The National Center for Policy Analysis (NCPA) certainly didn't pull any punches in its comments on the Office of the National Coordinator for Health IT's updated strategic plan.
Unlike some commenters on the plan, who for the most part deferred to ONC, NCPA, known to favor private free market forces rather than government regulation, came out strongly against it.
NCPA didn't actually have a problem with the goals of the plan. Rather, its issue is that the federal government shouldn't be leading the brigade.
The organization said that the federal government, as "chief financier, certifier and regulator" of health IT, had rather botched the job, and that the plan should "roll back" and let market forces take over.
The NCPA commentary lambastes the Meaningful Use program as "expensive, unproductive, and potentially harmful." It says that the Centers for Medicare & Medicaid Services has pretty much plowed through the billions with which it was provided to spur Meaningful Use of EHRs with not enough to show for it, that adoption targets aren't being met. NCPA also says that providers can't meet the requirements of the higher stages and are dropping out.
It tells the government to keep out of the way "as much as possible" adding that that federal efforts "perverted the natural adoption of EHRs."
NCPA even suggests that "[t]he federal government should step aside so that HIT can evolve the way smartphones have, and allow entrepreneurial EHR vendors a fair shot at displacing the dominant incumbents ... The billions of dollars in capital being invested in HIT must be allowed to find their own course to success."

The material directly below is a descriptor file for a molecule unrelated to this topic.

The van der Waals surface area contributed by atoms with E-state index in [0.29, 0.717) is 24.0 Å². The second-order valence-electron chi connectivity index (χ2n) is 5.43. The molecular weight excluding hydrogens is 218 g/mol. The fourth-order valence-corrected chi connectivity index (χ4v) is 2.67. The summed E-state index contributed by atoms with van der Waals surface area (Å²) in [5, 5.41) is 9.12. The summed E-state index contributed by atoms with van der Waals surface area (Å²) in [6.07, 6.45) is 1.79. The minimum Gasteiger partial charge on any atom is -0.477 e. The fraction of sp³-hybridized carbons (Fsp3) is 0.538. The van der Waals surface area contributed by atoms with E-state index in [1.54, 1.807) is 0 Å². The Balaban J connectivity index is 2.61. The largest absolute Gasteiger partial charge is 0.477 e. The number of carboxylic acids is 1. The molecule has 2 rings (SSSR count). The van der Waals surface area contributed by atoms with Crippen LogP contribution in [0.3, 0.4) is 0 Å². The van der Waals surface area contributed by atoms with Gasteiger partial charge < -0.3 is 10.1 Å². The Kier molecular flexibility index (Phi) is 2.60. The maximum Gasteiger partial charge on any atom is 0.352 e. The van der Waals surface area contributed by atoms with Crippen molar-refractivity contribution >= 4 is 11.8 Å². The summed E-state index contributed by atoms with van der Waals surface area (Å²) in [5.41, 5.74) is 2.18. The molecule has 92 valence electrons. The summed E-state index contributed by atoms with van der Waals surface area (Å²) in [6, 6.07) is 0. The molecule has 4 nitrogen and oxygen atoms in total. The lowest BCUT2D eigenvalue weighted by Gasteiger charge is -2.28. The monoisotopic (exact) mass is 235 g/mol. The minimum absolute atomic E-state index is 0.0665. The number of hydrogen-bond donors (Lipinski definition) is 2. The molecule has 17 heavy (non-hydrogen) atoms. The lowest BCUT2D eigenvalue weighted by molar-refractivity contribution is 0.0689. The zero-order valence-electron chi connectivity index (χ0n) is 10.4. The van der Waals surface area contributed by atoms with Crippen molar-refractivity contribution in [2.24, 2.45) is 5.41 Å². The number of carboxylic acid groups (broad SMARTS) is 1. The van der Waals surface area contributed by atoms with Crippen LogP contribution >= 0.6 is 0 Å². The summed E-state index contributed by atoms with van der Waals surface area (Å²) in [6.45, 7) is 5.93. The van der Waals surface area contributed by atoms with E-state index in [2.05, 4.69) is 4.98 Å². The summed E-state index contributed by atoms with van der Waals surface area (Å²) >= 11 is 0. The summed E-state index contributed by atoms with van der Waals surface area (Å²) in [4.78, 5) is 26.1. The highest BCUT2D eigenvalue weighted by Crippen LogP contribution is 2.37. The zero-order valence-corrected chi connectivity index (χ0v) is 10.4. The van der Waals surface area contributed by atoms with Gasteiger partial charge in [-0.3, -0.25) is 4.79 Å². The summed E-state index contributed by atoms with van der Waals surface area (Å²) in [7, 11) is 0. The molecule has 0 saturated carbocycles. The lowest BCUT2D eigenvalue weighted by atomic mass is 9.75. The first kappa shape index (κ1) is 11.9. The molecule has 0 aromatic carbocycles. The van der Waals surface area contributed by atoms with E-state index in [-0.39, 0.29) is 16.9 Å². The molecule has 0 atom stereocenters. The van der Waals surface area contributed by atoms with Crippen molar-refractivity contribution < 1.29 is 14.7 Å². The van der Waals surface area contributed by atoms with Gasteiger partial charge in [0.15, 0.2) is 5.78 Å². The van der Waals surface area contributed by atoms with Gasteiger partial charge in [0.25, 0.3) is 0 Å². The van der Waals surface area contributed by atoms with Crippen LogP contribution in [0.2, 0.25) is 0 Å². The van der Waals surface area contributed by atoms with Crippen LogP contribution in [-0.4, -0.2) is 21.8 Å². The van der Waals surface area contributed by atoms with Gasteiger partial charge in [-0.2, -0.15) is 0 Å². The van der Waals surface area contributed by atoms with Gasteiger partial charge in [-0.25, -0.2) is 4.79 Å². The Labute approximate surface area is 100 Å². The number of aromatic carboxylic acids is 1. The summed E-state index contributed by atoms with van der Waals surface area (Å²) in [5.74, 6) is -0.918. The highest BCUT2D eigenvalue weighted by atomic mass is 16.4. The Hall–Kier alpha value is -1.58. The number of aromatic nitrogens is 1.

Clearly, the NCPA has a bias. But its viewpoint on ONC's strategic plan does raise serious questions about what role the federal government should have in shaping the direction of health IT. No doubt others share at least some of these views, and that's understandable. There have been a lot of issues with the Meaningful Use program and mistakes have been made.
Can the industry revert to market forces only? ONC's draft strategic plan clearly indicates that the federal government intends to take the lead role going forward. Should it not? Should the government have a more balanced approach, a somewhat greater role than what NCPA is advocating but less than is contemplated by the plan?
Or, should the government have an even bigger role, since sometimes market forces alone don't work very well?
And who should choose?
A roll back would be a serious change in course with long term consequences, and one that cannot be viewed lightly.
Health IT needs evolution, not revolution or government overthrow. But evolution can take many different forms. It's really health IT's strategic plan.